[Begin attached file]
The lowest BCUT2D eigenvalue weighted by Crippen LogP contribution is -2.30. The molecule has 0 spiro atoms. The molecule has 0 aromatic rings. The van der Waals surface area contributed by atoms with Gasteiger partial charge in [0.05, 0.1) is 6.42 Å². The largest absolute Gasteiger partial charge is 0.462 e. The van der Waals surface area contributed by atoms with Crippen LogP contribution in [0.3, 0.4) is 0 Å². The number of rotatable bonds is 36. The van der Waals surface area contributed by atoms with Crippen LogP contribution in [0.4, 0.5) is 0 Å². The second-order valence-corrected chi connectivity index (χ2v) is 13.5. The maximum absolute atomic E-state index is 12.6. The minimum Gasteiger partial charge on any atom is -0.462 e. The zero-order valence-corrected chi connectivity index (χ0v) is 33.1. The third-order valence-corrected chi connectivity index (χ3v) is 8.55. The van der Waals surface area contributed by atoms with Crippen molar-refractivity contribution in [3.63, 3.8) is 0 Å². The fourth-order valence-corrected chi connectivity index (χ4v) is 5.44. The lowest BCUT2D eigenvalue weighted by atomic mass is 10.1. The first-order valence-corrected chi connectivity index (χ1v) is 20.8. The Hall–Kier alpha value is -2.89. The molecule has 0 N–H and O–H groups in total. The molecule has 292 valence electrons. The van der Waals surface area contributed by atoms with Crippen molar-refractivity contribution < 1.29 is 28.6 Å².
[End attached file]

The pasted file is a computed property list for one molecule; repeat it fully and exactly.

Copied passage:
The lowest BCUT2D eigenvalue weighted by Crippen LogP contribution is -2.30. The molecule has 0 spiro atoms. The molecule has 0 aromatic rings. The van der Waals surface area contributed by atoms with Gasteiger partial charge in [0.05, 0.1) is 6.42 Å². The largest absolute Gasteiger partial charge is 0.462 e. The van der Waals surface area contributed by atoms with Crippen LogP contribution in [0.3, 0.4) is 0 Å². The number of rotatable bonds is 36. The van der Waals surface area contributed by atoms with Crippen LogP contribution in [0.4, 0.5) is 0 Å². The second-order valence-corrected chi connectivity index (χ2v) is 13.5. The maximum absolute atomic E-state index is 12.6. The minimum Gasteiger partial charge on any atom is -0.462 e. The zero-order valence-corrected chi connectivity index (χ0v) is 33.1. The third-order valence-corrected chi connectivity index (χ3v) is 8.55. The van der Waals surface area contributed by atoms with Crippen molar-refractivity contribution in [3.63, 3.8) is 0 Å². The fourth-order valence-corrected chi connectivity index (χ4v) is 5.44. The lowest BCUT2D eigenvalue weighted by atomic mass is 10.1. The first-order valence-corrected chi connectivity index (χ1v) is 20.8. The Hall–Kier alpha value is -2.89. The molecule has 0 N–H and O–H groups in total. The molecule has 292 valence electrons. The van der Waals surface area contributed by atoms with Crippen molar-refractivity contribution < 1.29 is 28.6 Å².